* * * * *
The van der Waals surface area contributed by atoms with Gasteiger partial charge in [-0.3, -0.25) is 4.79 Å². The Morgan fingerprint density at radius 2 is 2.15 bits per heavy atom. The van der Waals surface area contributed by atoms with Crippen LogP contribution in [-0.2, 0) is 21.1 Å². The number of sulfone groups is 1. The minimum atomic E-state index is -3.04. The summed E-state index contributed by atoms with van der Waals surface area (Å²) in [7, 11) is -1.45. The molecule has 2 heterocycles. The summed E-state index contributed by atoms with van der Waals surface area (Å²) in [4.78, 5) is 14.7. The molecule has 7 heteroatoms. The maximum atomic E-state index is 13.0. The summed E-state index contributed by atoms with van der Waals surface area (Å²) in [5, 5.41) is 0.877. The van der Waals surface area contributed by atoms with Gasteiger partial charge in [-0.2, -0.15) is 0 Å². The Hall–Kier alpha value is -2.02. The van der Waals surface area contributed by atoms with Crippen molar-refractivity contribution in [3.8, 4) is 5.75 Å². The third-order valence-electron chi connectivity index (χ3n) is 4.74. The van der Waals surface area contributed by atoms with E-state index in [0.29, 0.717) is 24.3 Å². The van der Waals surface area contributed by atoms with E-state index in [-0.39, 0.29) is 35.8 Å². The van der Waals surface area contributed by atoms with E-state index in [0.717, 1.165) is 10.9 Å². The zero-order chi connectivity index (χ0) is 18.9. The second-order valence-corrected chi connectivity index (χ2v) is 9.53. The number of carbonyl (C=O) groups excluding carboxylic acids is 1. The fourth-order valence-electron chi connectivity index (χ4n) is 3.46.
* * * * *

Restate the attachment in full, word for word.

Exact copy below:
The van der Waals surface area contributed by atoms with Gasteiger partial charge in [-0.3, -0.25) is 4.79 Å². The Morgan fingerprint density at radius 2 is 2.15 bits per heavy atom. The van der Waals surface area contributed by atoms with Crippen LogP contribution in [-0.2, 0) is 21.1 Å². The number of sulfone groups is 1. The minimum atomic E-state index is -3.04. The summed E-state index contributed by atoms with van der Waals surface area (Å²) in [7, 11) is -1.45. The molecule has 2 heterocycles. The summed E-state index contributed by atoms with van der Waals surface area (Å²) in [4.78, 5) is 14.7. The molecule has 7 heteroatoms. The maximum atomic E-state index is 13.0. The summed E-state index contributed by atoms with van der Waals surface area (Å²) in [5, 5.41) is 0.877. The van der Waals surface area contributed by atoms with Gasteiger partial charge in [-0.2, -0.15) is 0 Å². The Hall–Kier alpha value is -2.02. The van der Waals surface area contributed by atoms with Crippen molar-refractivity contribution in [3.8, 4) is 5.75 Å². The third-order valence-electron chi connectivity index (χ3n) is 4.74. The van der Waals surface area contributed by atoms with E-state index in [0.29, 0.717) is 24.3 Å². The van der Waals surface area contributed by atoms with E-state index in [-0.39, 0.29) is 35.8 Å². The van der Waals surface area contributed by atoms with E-state index in [0.717, 1.165) is 10.9 Å². The zero-order chi connectivity index (χ0) is 18.9. The second-order valence-corrected chi connectivity index (χ2v) is 9.53. The number of carbonyl (C=O) groups excluding carboxylic acids is 1. The fourth-order valence-electron chi connectivity index (χ4n) is 3.46.